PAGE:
In his post, “Old wine in new skins“, Patrick Durusau tries to engage us on one age-old discussion and something that still bugs XML designers today: When to use attribute or element. He framed it as one tenant of the ODF vs OOXML beauty contest. My main objection with OOXML syntax style is not “attribute vs element” but the unnecessary pollution of implementation detail which makes it difficult to read OOXML. Nonetheless, I will bite.
Firstly, I will like to complain about his definitiion of “semantically correct”. To me, semantic correctness in XML means nothing. It is really easy to form a semantically correct XML syntax, especially if you are free to do whatever you wish.
The point with XML design is not to achieve semantic correctness, but to say what you mean in a logical way with minimal fuss, greatest clarity, easily read by machine and human, and finally, as much as possible, free from implementation details. To have implementation details leaks into the XML is unavoidable, but its effect can be minimized. Lets take the example of me and my dog. It is semantically correct to implement “I->own->dog” or “dog->owned_by->me”. If you are running a database that reunits missing dogs based on their name on their dogtag, then the second will be more appropriate since the information you have is the dog’s name and your search will necessary start by identifying dog with the given name. This means you will be looking at dog’s name more frequently than owners. Using the second scheme means you simply look at the top level elements, but with the second you have to navigate down one level to fetch the dog’s name, which is an extra, probably unnecessary operation. To choose the second system instead of the first is definitely an “implementation leak” but it is unavoidable. It will indeed be stupid to insist on the first, eventhough for a human, it is a more natural way of representing owner-dog relationship. It is however, incorrect to capture the implementation detail as dog->owned_by->pointer_address(0x0002a)->me simply because you used a pointer to match my dog to me.
Now, which is easier to read?
<dog name=”doggyRambler” />
<name value=”Rambler” />
<name value=”DoggyRambler” />
Both are sematically correct. Both represents the same thing, i.e. “I ->own->dog”. I am sure at least 90% of people will say the first one communicate better than the second. Therefore, attribute wins hands down.
More importantly, from a technical point of view, the first one is potentially more cost effective. Say I want to search for my dog’s name in the database and I am already at the correct “owner” element. Taking the simplest case of one dog per owner, but bearing in mind that I might store other elements or attributes as well, let’s see what is the potential cost scenario: In the first case, search for element “dog”, then search for the “name” attribute for dog, i.e., two searches. The second scenario: search for element “dog”, then search for element “name” before finally searching for “value” attribute. Three searches. Note that in the second case I will have more elements than the first, since what is normally attributes become elements. This is important because searching for element might not as efficient as searching for attribute. XML Parsers normally keep attributes together with the element, but keeps elements separately. This is a common design trick for parser that has to optimize for memory and have to store data on disk caches.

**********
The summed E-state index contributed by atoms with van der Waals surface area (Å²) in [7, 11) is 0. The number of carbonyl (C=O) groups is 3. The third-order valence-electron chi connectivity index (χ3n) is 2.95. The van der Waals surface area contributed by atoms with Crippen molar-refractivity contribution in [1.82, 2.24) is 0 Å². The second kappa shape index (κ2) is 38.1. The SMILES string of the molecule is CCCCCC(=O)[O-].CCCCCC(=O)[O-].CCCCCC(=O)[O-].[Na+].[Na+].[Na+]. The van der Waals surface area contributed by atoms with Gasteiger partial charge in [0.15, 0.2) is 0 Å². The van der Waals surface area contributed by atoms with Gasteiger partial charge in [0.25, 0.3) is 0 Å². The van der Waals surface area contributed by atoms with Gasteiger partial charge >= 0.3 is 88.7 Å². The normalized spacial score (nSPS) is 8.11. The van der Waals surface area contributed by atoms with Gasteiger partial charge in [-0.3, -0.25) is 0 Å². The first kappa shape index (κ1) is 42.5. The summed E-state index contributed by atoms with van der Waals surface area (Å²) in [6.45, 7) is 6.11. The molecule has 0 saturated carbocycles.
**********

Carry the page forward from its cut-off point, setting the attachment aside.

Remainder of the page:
I know a good XML parser, created to parse specific XML syntax, can be optimized to remove a lot of cost associated with element access. However, this is a luxury affordable only by those who writes application that depends extremely heavily on one XML syntax. The rest, including me, will have to depend on general XML parser where element-element navigation is likely to cost more.
Also note that, it is semantically correct if you have two “name” elements but it is not for two “name” attribute. To limit “name” element to one you need a schema. In short, you need to apply a secondary mechanism to limit your XML syntax with the “name” element. Do you really need this extra complication or should you use inbuilt XML rule to enforce one “name” only?
If this is not enough to convince you that attribute is the better approach here, lets look at another example:
<myelement name=”e1″ restriction=”restrictionA”>
<myelement name=”e2″ restriction=”restrictionB” />
In which version are you more likely to be certain that “restrictionA” applies to element with the name “e1”? It is more of a judgement call but I believe more people will think the example where “restriction” is an attribute is more likely to imply this. We are predisposed into thinking the attribute is a property of the element and definitely applies to this element and may be its children. On the other hand, a child simple says to us that it has a relationship with its parent and its own children but nothing else. The “restriction” element can equally says the restriction it carries apply to the parent or itself or its children or indeed any combination of the three with no preference at all.
So, which is better, element or attribute?
Before I conclude this post, let me assure you that the decision on choosing to use element or attribute to represent something is normally not so straightforward, especially the data you want to capture is not a simple piece of data. Take for example if you want to capture my name in two parts: first name and family name. In this case, the advantage of using attribute is somehow diminished from a design point of view.
In Durusau’s post, he used a simple boolean attribute as an example, therefore I had chosen to treat “name” as a simple property in the example.